“And while this research is still relatively formative, the results achieved so far clearly indicate its value and the promising potential of cannabis as effective medicine,” Tilray states.

Dave Berg, chief technology officer for software company Strainprint, told the Investing News Network the lack of sophisticated research has impacted the development of novel therapies for patients using cannabis.

“It’s been very difficult for people to study cannabis in a clinical way, but there’s been a ton observational data … There’s no really strong observational data set that allows us to make proper decisions,” Berg said.

In an effort to increase the research options available for cannabis, the Canadian federal government announced in 2018 that it would spend C$10 million over five years in order to assess the impact of cannabis use on the mental health of Canadians.

The government also promised C$10 million to the Canadian Center on Substance Use and Addiction for research purposes.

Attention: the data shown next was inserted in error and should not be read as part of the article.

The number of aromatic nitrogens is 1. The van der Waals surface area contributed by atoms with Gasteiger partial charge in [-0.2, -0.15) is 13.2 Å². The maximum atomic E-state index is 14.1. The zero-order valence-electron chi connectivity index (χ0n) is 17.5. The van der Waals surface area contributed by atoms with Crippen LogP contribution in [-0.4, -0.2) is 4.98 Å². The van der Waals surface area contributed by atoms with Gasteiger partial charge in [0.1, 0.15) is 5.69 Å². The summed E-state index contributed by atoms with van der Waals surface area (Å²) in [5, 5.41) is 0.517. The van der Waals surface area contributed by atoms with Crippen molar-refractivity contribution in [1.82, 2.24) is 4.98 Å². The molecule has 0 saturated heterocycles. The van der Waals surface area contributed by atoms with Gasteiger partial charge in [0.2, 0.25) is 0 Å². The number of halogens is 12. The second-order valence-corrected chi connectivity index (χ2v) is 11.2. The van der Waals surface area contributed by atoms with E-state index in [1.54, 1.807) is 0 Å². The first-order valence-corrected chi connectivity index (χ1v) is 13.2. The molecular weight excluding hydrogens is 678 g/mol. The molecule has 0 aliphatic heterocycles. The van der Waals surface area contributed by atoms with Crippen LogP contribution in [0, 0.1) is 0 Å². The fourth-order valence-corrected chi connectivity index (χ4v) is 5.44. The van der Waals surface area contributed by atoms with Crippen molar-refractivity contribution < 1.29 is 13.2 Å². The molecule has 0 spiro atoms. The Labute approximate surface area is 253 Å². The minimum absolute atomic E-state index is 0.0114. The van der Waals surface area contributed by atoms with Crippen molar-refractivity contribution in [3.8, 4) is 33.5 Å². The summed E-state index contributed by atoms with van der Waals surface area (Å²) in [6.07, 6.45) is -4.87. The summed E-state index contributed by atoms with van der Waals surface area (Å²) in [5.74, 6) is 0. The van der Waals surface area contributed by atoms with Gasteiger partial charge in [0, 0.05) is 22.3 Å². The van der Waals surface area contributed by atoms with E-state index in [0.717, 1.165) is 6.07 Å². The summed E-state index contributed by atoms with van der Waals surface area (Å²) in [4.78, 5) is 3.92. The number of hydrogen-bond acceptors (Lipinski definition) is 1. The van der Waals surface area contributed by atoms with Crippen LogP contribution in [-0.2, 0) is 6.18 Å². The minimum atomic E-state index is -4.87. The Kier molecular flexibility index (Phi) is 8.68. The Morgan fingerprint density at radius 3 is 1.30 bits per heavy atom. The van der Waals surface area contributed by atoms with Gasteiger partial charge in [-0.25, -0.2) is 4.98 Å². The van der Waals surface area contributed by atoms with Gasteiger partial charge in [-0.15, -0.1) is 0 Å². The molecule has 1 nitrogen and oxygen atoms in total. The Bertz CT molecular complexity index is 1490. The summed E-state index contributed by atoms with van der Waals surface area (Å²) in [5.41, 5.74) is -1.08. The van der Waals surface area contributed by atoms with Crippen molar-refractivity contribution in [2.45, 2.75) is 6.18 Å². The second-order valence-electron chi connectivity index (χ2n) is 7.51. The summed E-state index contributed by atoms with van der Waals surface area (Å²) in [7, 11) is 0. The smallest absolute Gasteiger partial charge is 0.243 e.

CBD skincare products getting traction

Amid developments geared at solving specific skin issues, more general CBD skincare products are also gaining popularity among many consumers.

For example, the introduction of cosmetics with cannabis elements, supported by Canadian licensed producers, is another upcoming element for the skin treatment segment of consumers. While not medical, this avenue does offer more options in terms of cannabis uses.

The endorsement from consumers for CBD ointments and other topicals for skincare has been documented with multiple products launched in the fractured US cannabis market.

One downside of the growth in these products is that it has led companies to make more and more claims about how these items can help with skin conditions. One study from the Journal of the American Medical Association warns that CBD products are often mislabeled online.

Takeaway on cannabis and skin cancer

In order for skin cancer patients to see the potential benefits from treatment with medical cannabis, much still has to change in Canada and abroad.